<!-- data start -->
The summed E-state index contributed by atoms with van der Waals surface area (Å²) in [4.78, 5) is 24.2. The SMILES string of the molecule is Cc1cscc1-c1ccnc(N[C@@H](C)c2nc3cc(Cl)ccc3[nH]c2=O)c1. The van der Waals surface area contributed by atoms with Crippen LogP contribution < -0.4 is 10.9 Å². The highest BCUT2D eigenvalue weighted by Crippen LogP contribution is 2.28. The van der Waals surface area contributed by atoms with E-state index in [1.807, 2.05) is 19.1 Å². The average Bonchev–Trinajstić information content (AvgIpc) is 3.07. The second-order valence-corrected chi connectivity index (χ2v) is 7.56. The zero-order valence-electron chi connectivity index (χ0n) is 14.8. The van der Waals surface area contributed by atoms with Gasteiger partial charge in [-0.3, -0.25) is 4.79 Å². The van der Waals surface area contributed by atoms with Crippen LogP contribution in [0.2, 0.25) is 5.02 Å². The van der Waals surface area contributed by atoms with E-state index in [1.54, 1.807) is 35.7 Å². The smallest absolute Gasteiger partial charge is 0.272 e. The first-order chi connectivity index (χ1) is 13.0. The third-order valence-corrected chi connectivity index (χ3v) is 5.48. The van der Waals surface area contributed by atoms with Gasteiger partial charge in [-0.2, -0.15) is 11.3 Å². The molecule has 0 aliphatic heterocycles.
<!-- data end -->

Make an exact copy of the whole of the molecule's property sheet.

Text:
The summed E-state index contributed by atoms with van der Waals surface area (Å²) in [4.78, 5) is 24.2. The SMILES string of the molecule is Cc1cscc1-c1ccnc(N[C@@H](C)c2nc3cc(Cl)ccc3[nH]c2=O)c1. The van der Waals surface area contributed by atoms with Crippen LogP contribution < -0.4 is 10.9 Å². The highest BCUT2D eigenvalue weighted by Crippen LogP contribution is 2.28. The van der Waals surface area contributed by atoms with E-state index in [1.807, 2.05) is 19.1 Å². The average Bonchev–Trinajstić information content (AvgIpc) is 3.07. The second-order valence-corrected chi connectivity index (χ2v) is 7.56. The zero-order valence-electron chi connectivity index (χ0n) is 14.8. The van der Waals surface area contributed by atoms with Gasteiger partial charge in [-0.3, -0.25) is 4.79 Å². The van der Waals surface area contributed by atoms with Crippen LogP contribution in [0.2, 0.25) is 5.02 Å². The van der Waals surface area contributed by atoms with E-state index in [1.54, 1.807) is 35.7 Å². The smallest absolute Gasteiger partial charge is 0.272 e. The first-order chi connectivity index (χ1) is 13.0. The third-order valence-corrected chi connectivity index (χ3v) is 5.48. The van der Waals surface area contributed by atoms with Gasteiger partial charge in [-0.2, -0.15) is 11.3 Å². The molecule has 0 aliphatic heterocycles.